HBO’s We Are Who We Are: Right Here, Right Now #5 (Episode 5) Review
*This Review Contains Full Spoilers*
On this week’s episode of HBO’s We Are Who We Are, Right Here, Right Now #5, big changes start to form as Caitlin (Jordan Kristine Seamon) asks Fraser (Jack Dylan Glazer) to her take a big step towards going on a date as Harper, Jenny (Faith Alabi) and Maggie (Alice Braga) begin to get closer, and Richard (Kid Cudi) struggles to maintain power within his family.
So, it seems like I was little incorrect in labeling Caitlin and Fraser as an item, just like everyone else was, as they are definitely just friends here – maybe a little flirty, but just friends. They’re even starting to take actions in seeking their own relationships. Seeing that the girl from the café, Giulla (Nicole Celpan), write back to Harper wanting to go on a date and that Britney (Francesca Scorsese) and Sam (Benjamin L. Taylor III) are now together, Caitlin decides to take a big step towards being Harper. She’s taking gun shooting lessons from Sarah (Chloe Sevigny), which causes even more of a rift between Sarah and Fraser, trying to glue some of her hair on her face to make a mediocre stache, and helping Fraser pee to learn from him – which is kind of weird. However, like Fraser says, if Caitlin thinks that all she has to do to learn to be a guy is shoot guns, learn how to pee standing up, and have shitty facial hair, she’s not even close to being ready. That’s why these two take the biggest step they can and cut Caitlin’s hair.
Running over to Caitlin’s house to grab Richard’s clippers, there’s this feeling of freedom and empowerment that washes over the entire scenes and it’s hard not be smiling. Fraser shaving off Caitlin’s hair is incredibly gleeful and is a major transition for Caitlin’s character as well as her friendship with Fraser. It’s even better that Caitlin ends up going on the date with Guilla as it gives her another person that she can be herself around and possibly even find support. However, things take a weird turn with Guilla calling her out for being a girl. She’s not mean about it and seems like she doesn’t mind, but the comment doesn’t sit well with Caitlin. It’s likely because she doesn’t want to be labeled as lesbian, since she’s not, and is afraid that she maybe won’t find support from Guilla if she explains her experimentation with gender expression. She has much bigger problems on her hands though as Richard’s wrath is being aimed at her.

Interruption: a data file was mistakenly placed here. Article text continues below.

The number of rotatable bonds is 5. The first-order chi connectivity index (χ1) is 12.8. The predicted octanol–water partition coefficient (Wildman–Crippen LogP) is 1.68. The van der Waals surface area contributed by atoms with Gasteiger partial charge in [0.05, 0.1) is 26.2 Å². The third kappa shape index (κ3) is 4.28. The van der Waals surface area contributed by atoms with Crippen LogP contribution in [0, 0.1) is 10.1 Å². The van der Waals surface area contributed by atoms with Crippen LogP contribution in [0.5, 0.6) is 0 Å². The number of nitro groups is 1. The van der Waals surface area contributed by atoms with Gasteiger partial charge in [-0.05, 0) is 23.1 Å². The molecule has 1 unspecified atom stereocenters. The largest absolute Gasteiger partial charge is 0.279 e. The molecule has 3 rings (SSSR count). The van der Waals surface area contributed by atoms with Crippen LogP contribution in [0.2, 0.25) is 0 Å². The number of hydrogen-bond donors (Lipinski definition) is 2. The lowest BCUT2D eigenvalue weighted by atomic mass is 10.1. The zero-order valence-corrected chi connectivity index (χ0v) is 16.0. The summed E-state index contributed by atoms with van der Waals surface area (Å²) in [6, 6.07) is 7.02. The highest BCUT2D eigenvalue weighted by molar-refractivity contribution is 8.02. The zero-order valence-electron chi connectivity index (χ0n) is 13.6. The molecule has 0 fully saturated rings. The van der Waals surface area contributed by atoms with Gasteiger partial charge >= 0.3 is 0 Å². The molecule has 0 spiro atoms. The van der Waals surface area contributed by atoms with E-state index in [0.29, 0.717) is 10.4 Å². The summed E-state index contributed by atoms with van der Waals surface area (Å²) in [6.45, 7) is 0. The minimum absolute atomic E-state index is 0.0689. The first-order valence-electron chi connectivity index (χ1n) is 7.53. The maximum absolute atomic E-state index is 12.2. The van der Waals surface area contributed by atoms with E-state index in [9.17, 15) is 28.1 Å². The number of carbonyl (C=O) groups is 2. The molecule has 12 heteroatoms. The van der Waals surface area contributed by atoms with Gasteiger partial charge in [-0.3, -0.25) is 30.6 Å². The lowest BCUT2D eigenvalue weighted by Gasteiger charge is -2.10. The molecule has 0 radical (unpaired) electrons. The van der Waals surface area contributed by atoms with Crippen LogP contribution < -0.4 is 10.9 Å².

With his relationships with his family and sense of control on the base starting to deteriorate, we start to see Richard start to go to drastic measures to keep things “intact” within his family. He still refuses to realize that his relationship with Danny (Spence Moore II) is very distant and slightly hostile and it’s likely going to get worse with Danny exploring his Islamic faith and questioning Jenny about his real father. Honestly, I never even realized that Danny is from a previous relationship that Jenny had or that his name was changed from his Nigerian birthname like Jenny’s was, but it puts the pieces together as to why his relationship with Richard is so strained and why Richard and Jenny’s relationship is getting worse. There’s definitely some tension between the two and Jenny is now finding solace in a new secret relationship with Maggie.
As they show new recruits housing, the Jenny and Maggie have some secretive sex and grow much closer as Jenny opens up about what she’s lost since being with Richard. Jenny and Maggie being together is oddly one of the more comforting moments in this episode since both of their spouses are total shitheads. Sarah is still using Maggie for sexual pleasures rather than real love and Richard attempts to retain his dominance in an awful way. While in their garage, Richard attempts to turn lust into a power move and it’s absolutely horrifying to watch. Jenny cries because of how he uses her real Nigerian name even though he’s made her discard her past and it shows a very dark side to Richard. The real cherry on top of Richard’s building anger is Sarah making him apologize for the fight that broke out in an earlier episode. Richard’s arrogance, desire for dominance, and narrow-minded beliefs are truly the catalyst for his family exploring other feelings and beliefs and it’s unfortunate that he’s going to try to put these things to an end – regardless what it costs.
There’s one bright spot for Fraser this episode though as he begins to develop a stronger friendship with Jonathan (Tom Mercier) as they watch movies and talk about books together. It’s actually interesting to see how Jonathan relates to Fraser’s situation and how it bonds them. Both of them live/lived in toxic family situation, they’re both seen as weird to those around them, and they both lived in America before moving to the base. Their time spent in the library recommending books to each other has been incredibly sweet and them sitting together at the movies watching Ouija: Origins of Evil (Flanagan’s always a great choice) is really nice as it shows a much sweeter side to Fraser. He’s obviously nursing a major crush on Jonathan, but it’s hard to tell if Jonathan is doing the same. Jonathan becoming more friendly with Fraser could just be like an older brother relationship or one that stems from Jonathan working under Sarah. Either way, there’s definitely some romantic tension that can’t be ignored and there’s still a possibly that their relationship could bloom into something more.
This week, we see a lot of major steps be taken by Caitlin and her family to explore their personal beliefs and go against Richard’s dominance as Fraser gets closer to Jonathan. Just as it seemed with Craig’s exit last week, big changes are coming and Richard’s attempts to rein in his family are likely going to lead to some household chaos.